Pecking Order

There was a time in Elementary School that during recess, when, for that sanctimonious time apart, children and adult took leave of one another, I ruled the playground.

I was the “Bulldog” champion.

Coveted by my peers, scorned by outsiders, and praised by my admirers for my swift and agility, I ruled the time between 12-1pm. I wasn’t like the other peer groups: the sports freaks, the dancers, the actors, the singers; the lexicographers, the mathematicians, or the stylist. I was the Bulldog. I was the child whom, when everyone was captured–selected by the “it leader” to assist him or her in rounding up the other players in the game, that took up to 20 boys and girls to capture and bring down.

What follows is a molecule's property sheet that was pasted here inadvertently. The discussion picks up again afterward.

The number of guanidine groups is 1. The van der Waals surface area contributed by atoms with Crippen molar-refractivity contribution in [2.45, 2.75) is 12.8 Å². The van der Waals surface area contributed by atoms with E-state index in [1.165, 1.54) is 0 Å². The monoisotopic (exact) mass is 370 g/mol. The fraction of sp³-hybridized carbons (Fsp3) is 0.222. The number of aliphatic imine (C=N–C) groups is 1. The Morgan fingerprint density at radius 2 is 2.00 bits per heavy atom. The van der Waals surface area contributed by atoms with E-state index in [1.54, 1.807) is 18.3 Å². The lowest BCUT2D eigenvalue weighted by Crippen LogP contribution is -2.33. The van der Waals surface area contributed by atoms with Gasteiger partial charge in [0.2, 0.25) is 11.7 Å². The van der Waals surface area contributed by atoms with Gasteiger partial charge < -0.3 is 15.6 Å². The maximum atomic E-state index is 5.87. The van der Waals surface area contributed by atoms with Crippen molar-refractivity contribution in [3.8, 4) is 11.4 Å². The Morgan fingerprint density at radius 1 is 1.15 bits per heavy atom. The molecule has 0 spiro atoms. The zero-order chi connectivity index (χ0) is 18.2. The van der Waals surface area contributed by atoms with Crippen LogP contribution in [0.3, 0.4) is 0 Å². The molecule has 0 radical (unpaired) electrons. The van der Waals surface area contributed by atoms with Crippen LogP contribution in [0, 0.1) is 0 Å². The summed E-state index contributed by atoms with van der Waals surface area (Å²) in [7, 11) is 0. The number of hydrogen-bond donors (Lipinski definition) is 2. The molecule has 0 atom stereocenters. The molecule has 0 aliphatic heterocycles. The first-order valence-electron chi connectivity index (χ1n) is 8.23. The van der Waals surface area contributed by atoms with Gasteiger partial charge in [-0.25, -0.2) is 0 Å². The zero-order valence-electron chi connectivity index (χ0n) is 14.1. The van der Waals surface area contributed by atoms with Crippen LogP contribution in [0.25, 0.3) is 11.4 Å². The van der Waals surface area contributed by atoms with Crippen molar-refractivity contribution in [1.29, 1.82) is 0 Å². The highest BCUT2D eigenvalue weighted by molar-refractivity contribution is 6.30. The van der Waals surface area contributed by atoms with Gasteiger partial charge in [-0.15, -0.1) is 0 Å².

This was a not a game of strength or ferocity, but of strategy, speed, and agility. It was a game of tag between 10-20 lumbering cows and 1 squirrel.

I was that squirrel, and did I not scurry, frustrate and perplex those easily confused cows everyday–until graduation.

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